- People, there can’t be a perfect strategy. As they say, everything is relative to each other. There is no unique point in any region of space for the Prelims test series.
- Frank Walczak, 2004 Physics Nobelist (asymptotic freedom) has stated that individuals in the same room witness flashes emanating from a light source covered by cloth at different points in time which means two people experience two different worlds at a relative point in space-time.
- So, a suggested road map is enumerated below.
- Attempt the UPSC 2021 Question Paper. You would know exactly where you stand. If you have had a good GK base and a grounding for a start, it would get you a score in the late 40s, early 50s.
- Make a Booklist. Merely having 9 to 10 books is a fundamental requirement. Equally necessary is what are the books: are they decided randomly or only after fine research.
- Develop a customized time table. It should encompass a revision per week.
- On weekends, commit to memory PYQs and their answers specifically related to Prelims. In my own case, across 2500 Q and As my accuracy would have been about 2450 or approx. 98 percent. One revision of 20 years span be done per month.
- Study about 35 to 42 hrs per week. Study all the components on a given day. Studying only one or two subjects a day simply won’t allow you to land your name in the chased pdf issued by the sacrosanct commission. Equally significantly, devote rest of your waking hrs to self-questioning and analysis.
- Solve a mock once a week at this point in time and about once in 3 days in the follow up 3 months before the CSP 2022.
- Practice hobbies. Play games each day. But take a day off every 2.5 months to 3 months. Half a day studies on Sundays is done.
- Sit a session of Saturdays with a Civil Servant. Innovative methods are generated, doubts are solved. To register see profile panel.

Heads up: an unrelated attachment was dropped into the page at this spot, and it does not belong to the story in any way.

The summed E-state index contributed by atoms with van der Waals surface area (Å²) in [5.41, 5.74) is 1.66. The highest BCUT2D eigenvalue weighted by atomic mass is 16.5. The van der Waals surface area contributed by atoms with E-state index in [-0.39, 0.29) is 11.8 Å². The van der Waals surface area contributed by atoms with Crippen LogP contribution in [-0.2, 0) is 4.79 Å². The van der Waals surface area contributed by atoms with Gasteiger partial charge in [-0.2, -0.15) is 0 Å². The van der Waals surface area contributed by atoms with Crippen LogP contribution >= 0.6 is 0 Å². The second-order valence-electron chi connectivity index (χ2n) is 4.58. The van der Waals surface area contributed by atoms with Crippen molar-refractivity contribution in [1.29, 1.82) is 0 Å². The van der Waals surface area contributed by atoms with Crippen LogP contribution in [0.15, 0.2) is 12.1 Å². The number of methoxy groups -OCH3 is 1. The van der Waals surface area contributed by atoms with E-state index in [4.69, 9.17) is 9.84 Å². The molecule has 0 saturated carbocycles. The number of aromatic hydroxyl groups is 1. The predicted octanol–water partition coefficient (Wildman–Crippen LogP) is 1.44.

There is no perfect strategy to clear UPSC. Watch the interviews of toppers and analyse their strategies. Read the blogs of toppers and extract what suits you.
Formulate your own strategy, if I were to draft a strategy for myself, I would have included the following:
- Cover NCERTs
- Enhance conceptual clarity
- Make a book-list
- Don’t diversify sources
- Don’t tweak the book-list often
- Cover the basics and grasp it
- Know the syllabus
- Keep a copy of previous years’ questions
- Read the newspaper every day
- Make crisp notes from the newspaper
- Don’t mug up
- Enhance writing skills
- Practice answer writing
- Join a test series after 70% completion of the syllabus
- Respect CSAT
- Allocate time for optional
- Don’t run behind fringe areas
- Grab the low hanging fruits
- Make a timeline
- Revise multiple times
- Write as many mocks as possible
- Revise the mocks
- Try to finish GS as soon as possible
- Practice, practice, and practice
Which book is the best for the preparations of UPSC GS 4 ethics integrity and aptitude?
Here I am providing you some most preferred books for preparing Ethics.
- ARC 4th report
- Ethics in Public Administration – Patrick Sheeran
- Ethics by some D. Subbarao (I don’t remember the exact name) : Not much useful but covers almost all topics NCERT Psychology book Class XI & XII : Selected chapters.
- Citizen Centric Administration – ARC Report
- Good Governance (2013), Inclusive Governance (2013), Reforms in Public Administration (2014) Yojana issues.
Why is the UPSC-CSE GS 4 (ethics, integrity, and aptitude) syllabus more IAS-centric? What about IFS, IPS and other services?
Well, it could be a perception, but it is not like that and not even entirely true. UPSC Syllabus is designed in such a way that it is relevant in any public service.
It may possible that you may came across the with the case studies which are more IAS centric but for this the reason is,” if a person has high administrative skill, he can do any work and manage the whole team better and pursue them to do better.” So, testing High administrative skill already test the skill of lower managerial skill.